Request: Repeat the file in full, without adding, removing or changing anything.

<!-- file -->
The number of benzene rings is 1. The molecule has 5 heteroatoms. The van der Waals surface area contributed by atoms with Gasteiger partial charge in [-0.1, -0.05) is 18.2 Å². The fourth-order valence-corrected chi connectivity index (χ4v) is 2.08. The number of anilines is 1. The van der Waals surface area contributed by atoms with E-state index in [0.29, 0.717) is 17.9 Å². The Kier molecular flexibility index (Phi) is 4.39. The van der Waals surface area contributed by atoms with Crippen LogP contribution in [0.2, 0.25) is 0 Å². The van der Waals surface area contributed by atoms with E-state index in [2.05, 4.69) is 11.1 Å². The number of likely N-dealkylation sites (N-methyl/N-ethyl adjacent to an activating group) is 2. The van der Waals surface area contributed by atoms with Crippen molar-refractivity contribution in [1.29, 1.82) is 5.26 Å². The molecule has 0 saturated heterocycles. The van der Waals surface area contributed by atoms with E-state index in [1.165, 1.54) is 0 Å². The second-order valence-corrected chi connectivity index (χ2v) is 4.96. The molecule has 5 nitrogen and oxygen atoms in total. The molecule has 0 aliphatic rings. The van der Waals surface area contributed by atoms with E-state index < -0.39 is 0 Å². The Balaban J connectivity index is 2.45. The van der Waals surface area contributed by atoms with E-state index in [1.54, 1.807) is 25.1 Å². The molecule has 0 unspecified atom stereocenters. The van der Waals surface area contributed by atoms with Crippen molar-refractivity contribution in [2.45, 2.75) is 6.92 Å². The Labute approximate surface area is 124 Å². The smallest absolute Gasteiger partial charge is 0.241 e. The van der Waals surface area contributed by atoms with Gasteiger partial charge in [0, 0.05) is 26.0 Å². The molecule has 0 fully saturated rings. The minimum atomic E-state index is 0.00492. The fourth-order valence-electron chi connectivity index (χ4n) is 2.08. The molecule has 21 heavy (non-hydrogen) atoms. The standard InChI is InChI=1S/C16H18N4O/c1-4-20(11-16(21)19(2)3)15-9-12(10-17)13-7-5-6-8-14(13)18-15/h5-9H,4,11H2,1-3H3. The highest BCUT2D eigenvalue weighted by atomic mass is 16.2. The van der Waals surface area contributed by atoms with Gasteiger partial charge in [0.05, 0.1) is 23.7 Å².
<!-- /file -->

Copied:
The number of benzene rings is 1. The molecule has 5 heteroatoms. The van der Waals surface area contributed by atoms with Gasteiger partial charge in [-0.1, -0.05) is 18.2 Å². The fourth-order valence-corrected chi connectivity index (χ4v) is 2.08. The number of anilines is 1. The van der Waals surface area contributed by atoms with E-state index in [0.29, 0.717) is 17.9 Å². The Kier molecular flexibility index (Phi) is 4.39. The van der Waals surface area contributed by atoms with Crippen LogP contribution in [0.2, 0.25) is 0 Å². The van der Waals surface area contributed by atoms with E-state index in [2.05, 4.69) is 11.1 Å². The number of likely N-dealkylation sites (N-methyl/N-ethyl adjacent to an activating group) is 2. The van der Waals surface area contributed by atoms with Crippen molar-refractivity contribution in [1.29, 1.82) is 5.26 Å². The molecule has 0 saturated heterocycles. The van der Waals surface area contributed by atoms with E-state index in [1.165, 1.54) is 0 Å². The second-order valence-corrected chi connectivity index (χ2v) is 4.96. The molecule has 5 nitrogen and oxygen atoms in total. The molecule has 0 aliphatic rings. The van der Waals surface area contributed by atoms with E-state index < -0.39 is 0 Å². The Balaban J connectivity index is 2.45. The van der Waals surface area contributed by atoms with E-state index in [1.54, 1.807) is 25.1 Å². The molecule has 0 unspecified atom stereocenters. The van der Waals surface area contributed by atoms with Crippen molar-refractivity contribution in [2.45, 2.75) is 6.92 Å². The Labute approximate surface area is 124 Å². The smallest absolute Gasteiger partial charge is 0.241 e. The van der Waals surface area contributed by atoms with Gasteiger partial charge in [0, 0.05) is 26.0 Å². The molecule has 0 fully saturated rings. The minimum atomic E-state index is 0.00492. The fourth-order valence-electron chi connectivity index (χ4n) is 2.08. The molecule has 21 heavy (non-hydrogen) atoms. The standard InChI is InChI=1S/C16H18N4O/c1-4-20(11-16(21)19(2)3)15-9-12(10-17)13-7-5-6-8-14(13)18-15/h5-9H,4,11H2,1-3H3. The highest BCUT2D eigenvalue weighted by atomic mass is 16.2. The van der Waals surface area contributed by atoms with Gasteiger partial charge in [0.05, 0.1) is 23.7 Å².